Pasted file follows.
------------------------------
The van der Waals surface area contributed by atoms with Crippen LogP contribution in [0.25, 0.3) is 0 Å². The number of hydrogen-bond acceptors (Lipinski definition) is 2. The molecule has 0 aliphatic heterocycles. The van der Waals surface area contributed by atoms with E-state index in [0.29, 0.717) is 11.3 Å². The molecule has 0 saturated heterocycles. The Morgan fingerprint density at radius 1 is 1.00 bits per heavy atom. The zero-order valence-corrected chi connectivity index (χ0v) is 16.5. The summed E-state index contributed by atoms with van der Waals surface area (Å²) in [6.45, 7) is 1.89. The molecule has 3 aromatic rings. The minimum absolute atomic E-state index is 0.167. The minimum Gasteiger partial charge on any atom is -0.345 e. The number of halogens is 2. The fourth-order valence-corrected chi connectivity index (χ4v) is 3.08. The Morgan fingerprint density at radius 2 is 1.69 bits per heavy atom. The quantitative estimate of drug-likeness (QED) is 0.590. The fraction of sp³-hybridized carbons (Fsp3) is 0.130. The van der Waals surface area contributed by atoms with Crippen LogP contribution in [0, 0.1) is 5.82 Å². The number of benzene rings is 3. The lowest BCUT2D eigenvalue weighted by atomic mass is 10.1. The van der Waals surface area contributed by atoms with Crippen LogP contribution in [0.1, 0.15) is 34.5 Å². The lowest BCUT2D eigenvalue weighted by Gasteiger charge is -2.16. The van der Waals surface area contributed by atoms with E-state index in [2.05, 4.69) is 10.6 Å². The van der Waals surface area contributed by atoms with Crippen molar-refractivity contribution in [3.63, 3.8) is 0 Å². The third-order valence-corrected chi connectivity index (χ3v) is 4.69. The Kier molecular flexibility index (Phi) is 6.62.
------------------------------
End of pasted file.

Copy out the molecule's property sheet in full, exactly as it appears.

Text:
The van der Waals surface area contributed by atoms with Crippen LogP contribution in [0.25, 0.3) is 0 Å². The number of hydrogen-bond acceptors (Lipinski definition) is 2. The molecule has 0 aliphatic heterocycles. The van der Waals surface area contributed by atoms with E-state index in [0.29, 0.717) is 11.3 Å². The molecule has 0 saturated heterocycles. The Morgan fingerprint density at radius 1 is 1.00 bits per heavy atom. The zero-order valence-corrected chi connectivity index (χ0v) is 16.5. The summed E-state index contributed by atoms with van der Waals surface area (Å²) in [6.45, 7) is 1.89. The molecule has 3 aromatic rings. The minimum absolute atomic E-state index is 0.167. The minimum Gasteiger partial charge on any atom is -0.345 e. The number of halogens is 2. The fourth-order valence-corrected chi connectivity index (χ4v) is 3.08. The Morgan fingerprint density at radius 2 is 1.69 bits per heavy atom. The quantitative estimate of drug-likeness (QED) is 0.590. The fraction of sp³-hybridized carbons (Fsp3) is 0.130. The van der Waals surface area contributed by atoms with Crippen LogP contribution in [0, 0.1) is 5.82 Å². The number of benzene rings is 3. The lowest BCUT2D eigenvalue weighted by atomic mass is 10.1. The van der Waals surface area contributed by atoms with Crippen LogP contribution in [0.1, 0.15) is 34.5 Å². The lowest BCUT2D eigenvalue weighted by Gasteiger charge is -2.16. The van der Waals surface area contributed by atoms with E-state index in [2.05, 4.69) is 10.6 Å². The van der Waals surface area contributed by atoms with Crippen molar-refractivity contribution in [3.63, 3.8) is 0 Å². The third-order valence-corrected chi connectivity index (χ3v) is 4.69. The Kier molecular flexibility index (Phi) is 6.62.